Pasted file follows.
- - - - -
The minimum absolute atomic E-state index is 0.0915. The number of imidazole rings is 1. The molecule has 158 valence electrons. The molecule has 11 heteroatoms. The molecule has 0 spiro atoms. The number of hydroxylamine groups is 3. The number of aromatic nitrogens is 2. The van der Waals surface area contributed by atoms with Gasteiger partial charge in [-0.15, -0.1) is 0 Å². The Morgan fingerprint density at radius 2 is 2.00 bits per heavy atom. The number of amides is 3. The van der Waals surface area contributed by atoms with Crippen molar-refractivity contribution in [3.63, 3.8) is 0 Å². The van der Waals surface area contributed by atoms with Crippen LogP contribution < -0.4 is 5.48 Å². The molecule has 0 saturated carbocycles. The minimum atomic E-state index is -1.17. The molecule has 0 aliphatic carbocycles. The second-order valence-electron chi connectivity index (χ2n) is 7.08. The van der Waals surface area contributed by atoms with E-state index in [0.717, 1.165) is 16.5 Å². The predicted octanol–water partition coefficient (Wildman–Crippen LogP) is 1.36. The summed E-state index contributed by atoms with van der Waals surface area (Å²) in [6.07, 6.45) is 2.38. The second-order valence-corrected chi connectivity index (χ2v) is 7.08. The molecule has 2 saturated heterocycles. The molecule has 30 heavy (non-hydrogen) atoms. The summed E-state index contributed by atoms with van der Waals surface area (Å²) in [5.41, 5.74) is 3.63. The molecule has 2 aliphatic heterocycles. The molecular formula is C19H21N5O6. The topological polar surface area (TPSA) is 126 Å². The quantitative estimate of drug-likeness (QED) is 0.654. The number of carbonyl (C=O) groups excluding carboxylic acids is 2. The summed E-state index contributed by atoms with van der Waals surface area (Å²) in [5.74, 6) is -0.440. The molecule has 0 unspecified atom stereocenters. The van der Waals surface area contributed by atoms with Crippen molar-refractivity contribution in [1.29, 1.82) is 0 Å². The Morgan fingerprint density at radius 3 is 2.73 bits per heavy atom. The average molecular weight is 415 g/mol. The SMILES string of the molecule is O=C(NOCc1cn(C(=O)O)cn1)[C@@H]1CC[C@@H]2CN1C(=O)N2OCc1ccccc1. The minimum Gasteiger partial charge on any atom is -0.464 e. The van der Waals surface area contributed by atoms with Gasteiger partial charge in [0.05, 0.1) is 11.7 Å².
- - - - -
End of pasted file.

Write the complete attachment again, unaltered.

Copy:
The minimum absolute atomic E-state index is 0.0915. The number of imidazole rings is 1. The molecule has 158 valence electrons. The molecule has 11 heteroatoms. The molecule has 0 spiro atoms. The number of hydroxylamine groups is 3. The number of aromatic nitrogens is 2. The van der Waals surface area contributed by atoms with Gasteiger partial charge in [-0.15, -0.1) is 0 Å². The Morgan fingerprint density at radius 2 is 2.00 bits per heavy atom. The number of amides is 3. The van der Waals surface area contributed by atoms with Crippen molar-refractivity contribution in [3.63, 3.8) is 0 Å². The van der Waals surface area contributed by atoms with Crippen LogP contribution < -0.4 is 5.48 Å². The molecule has 0 saturated carbocycles. The minimum atomic E-state index is -1.17. The molecule has 0 aliphatic carbocycles. The second-order valence-electron chi connectivity index (χ2n) is 7.08. The van der Waals surface area contributed by atoms with E-state index in [0.717, 1.165) is 16.5 Å². The predicted octanol–water partition coefficient (Wildman–Crippen LogP) is 1.36. The summed E-state index contributed by atoms with van der Waals surface area (Å²) in [6.07, 6.45) is 2.38. The second-order valence-corrected chi connectivity index (χ2v) is 7.08. The molecule has 2 saturated heterocycles. The molecule has 30 heavy (non-hydrogen) atoms. The summed E-state index contributed by atoms with van der Waals surface area (Å²) in [5.41, 5.74) is 3.63. The molecule has 2 aliphatic heterocycles. The molecular formula is C19H21N5O6. The topological polar surface area (TPSA) is 126 Å². The quantitative estimate of drug-likeness (QED) is 0.654. The number of carbonyl (C=O) groups excluding carboxylic acids is 2. The summed E-state index contributed by atoms with van der Waals surface area (Å²) in [5.74, 6) is -0.440. The molecule has 0 unspecified atom stereocenters. The van der Waals surface area contributed by atoms with Crippen molar-refractivity contribution in [1.29, 1.82) is 0 Å². The Morgan fingerprint density at radius 3 is 2.73 bits per heavy atom. The average molecular weight is 415 g/mol. The SMILES string of the molecule is O=C(NOCc1cn(C(=O)O)cn1)[C@@H]1CC[C@@H]2CN1C(=O)N2OCc1ccccc1. The minimum Gasteiger partial charge on any atom is -0.464 e. The van der Waals surface area contributed by atoms with Gasteiger partial charge in [0.05, 0.1) is 11.7 Å².